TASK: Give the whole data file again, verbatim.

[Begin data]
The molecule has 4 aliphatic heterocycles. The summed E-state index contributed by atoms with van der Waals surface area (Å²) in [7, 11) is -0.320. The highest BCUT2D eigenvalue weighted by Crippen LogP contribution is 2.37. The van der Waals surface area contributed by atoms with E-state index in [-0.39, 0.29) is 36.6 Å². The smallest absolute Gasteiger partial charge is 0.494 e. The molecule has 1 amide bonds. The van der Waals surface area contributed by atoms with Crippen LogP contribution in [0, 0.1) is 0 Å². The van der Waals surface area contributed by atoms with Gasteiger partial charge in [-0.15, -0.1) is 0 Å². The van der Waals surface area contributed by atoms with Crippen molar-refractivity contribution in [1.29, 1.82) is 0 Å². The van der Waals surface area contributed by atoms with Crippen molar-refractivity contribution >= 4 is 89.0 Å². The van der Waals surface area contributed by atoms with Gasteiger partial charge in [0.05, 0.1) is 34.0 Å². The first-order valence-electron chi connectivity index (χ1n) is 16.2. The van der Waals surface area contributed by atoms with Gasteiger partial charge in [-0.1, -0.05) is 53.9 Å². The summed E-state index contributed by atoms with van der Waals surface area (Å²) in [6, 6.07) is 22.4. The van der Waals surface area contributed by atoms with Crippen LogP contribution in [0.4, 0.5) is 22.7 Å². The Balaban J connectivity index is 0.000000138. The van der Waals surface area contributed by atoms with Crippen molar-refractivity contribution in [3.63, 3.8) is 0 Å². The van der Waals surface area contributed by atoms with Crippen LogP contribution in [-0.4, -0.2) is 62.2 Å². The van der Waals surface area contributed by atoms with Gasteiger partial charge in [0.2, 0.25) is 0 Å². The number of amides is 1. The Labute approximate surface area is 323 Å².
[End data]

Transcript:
The molecule has 4 aliphatic heterocycles. The summed E-state index contributed by atoms with van der Waals surface area (Å²) in [7, 11) is -0.320. The highest BCUT2D eigenvalue weighted by Crippen LogP contribution is 2.37. The van der Waals surface area contributed by atoms with E-state index in [-0.39, 0.29) is 36.6 Å². The smallest absolute Gasteiger partial charge is 0.494 e. The molecule has 1 amide bonds. The van der Waals surface area contributed by atoms with Crippen LogP contribution in [0, 0.1) is 0 Å². The van der Waals surface area contributed by atoms with Gasteiger partial charge in [-0.15, -0.1) is 0 Å². The van der Waals surface area contributed by atoms with Crippen molar-refractivity contribution in [1.29, 1.82) is 0 Å². The van der Waals surface area contributed by atoms with Crippen molar-refractivity contribution >= 4 is 89.0 Å². The van der Waals surface area contributed by atoms with Gasteiger partial charge in [0.05, 0.1) is 34.0 Å². The first-order valence-electron chi connectivity index (χ1n) is 16.2. The van der Waals surface area contributed by atoms with Gasteiger partial charge in [-0.1, -0.05) is 53.9 Å². The summed E-state index contributed by atoms with van der Waals surface area (Å²) in [6, 6.07) is 22.4. The van der Waals surface area contributed by atoms with Crippen LogP contribution in [0.4, 0.5) is 22.7 Å². The Balaban J connectivity index is 0.000000138. The van der Waals surface area contributed by atoms with Crippen molar-refractivity contribution in [3.63, 3.8) is 0 Å². The van der Waals surface area contributed by atoms with Crippen LogP contribution in [-0.4, -0.2) is 62.2 Å². The van der Waals surface area contributed by atoms with Gasteiger partial charge in [0.2, 0.25) is 0 Å². The number of amides is 1. The Labute approximate surface area is 323 Å².